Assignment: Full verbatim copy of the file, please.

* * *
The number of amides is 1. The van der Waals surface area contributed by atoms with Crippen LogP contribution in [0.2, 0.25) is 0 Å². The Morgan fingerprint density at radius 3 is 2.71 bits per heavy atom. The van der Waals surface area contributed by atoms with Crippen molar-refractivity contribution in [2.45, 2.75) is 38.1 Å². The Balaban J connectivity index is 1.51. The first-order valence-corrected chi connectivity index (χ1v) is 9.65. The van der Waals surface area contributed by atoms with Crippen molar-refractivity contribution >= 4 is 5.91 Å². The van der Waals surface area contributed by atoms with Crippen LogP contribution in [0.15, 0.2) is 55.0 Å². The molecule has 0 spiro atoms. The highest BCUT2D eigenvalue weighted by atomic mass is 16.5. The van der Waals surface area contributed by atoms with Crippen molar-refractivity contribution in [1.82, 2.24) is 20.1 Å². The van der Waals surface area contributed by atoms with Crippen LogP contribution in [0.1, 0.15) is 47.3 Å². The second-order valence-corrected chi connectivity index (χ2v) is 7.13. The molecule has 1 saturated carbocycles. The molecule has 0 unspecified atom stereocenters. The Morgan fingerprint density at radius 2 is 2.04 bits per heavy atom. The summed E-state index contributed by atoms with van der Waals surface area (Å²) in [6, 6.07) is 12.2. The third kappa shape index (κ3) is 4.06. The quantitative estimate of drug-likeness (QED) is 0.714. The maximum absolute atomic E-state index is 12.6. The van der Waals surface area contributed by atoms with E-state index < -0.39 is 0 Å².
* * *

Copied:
The number of amides is 1. The van der Waals surface area contributed by atoms with Crippen LogP contribution in [0.2, 0.25) is 0 Å². The Morgan fingerprint density at radius 3 is 2.71 bits per heavy atom. The van der Waals surface area contributed by atoms with Crippen molar-refractivity contribution in [2.45, 2.75) is 38.1 Å². The Balaban J connectivity index is 1.51. The first-order valence-corrected chi connectivity index (χ1v) is 9.65. The van der Waals surface area contributed by atoms with Crippen molar-refractivity contribution >= 4 is 5.91 Å². The van der Waals surface area contributed by atoms with Crippen LogP contribution in [0.15, 0.2) is 55.0 Å². The molecule has 0 spiro atoms. The highest BCUT2D eigenvalue weighted by atomic mass is 16.5. The van der Waals surface area contributed by atoms with Crippen molar-refractivity contribution in [1.82, 2.24) is 20.1 Å². The van der Waals surface area contributed by atoms with Crippen LogP contribution in [0.1, 0.15) is 47.3 Å². The second-order valence-corrected chi connectivity index (χ2v) is 7.13. The molecule has 1 saturated carbocycles. The molecule has 0 unspecified atom stereocenters. The Morgan fingerprint density at radius 2 is 2.04 bits per heavy atom. The summed E-state index contributed by atoms with van der Waals surface area (Å²) in [6, 6.07) is 12.2. The third kappa shape index (κ3) is 4.06. The quantitative estimate of drug-likeness (QED) is 0.714. The maximum absolute atomic E-state index is 12.6. The van der Waals surface area contributed by atoms with E-state index < -0.39 is 0 Å².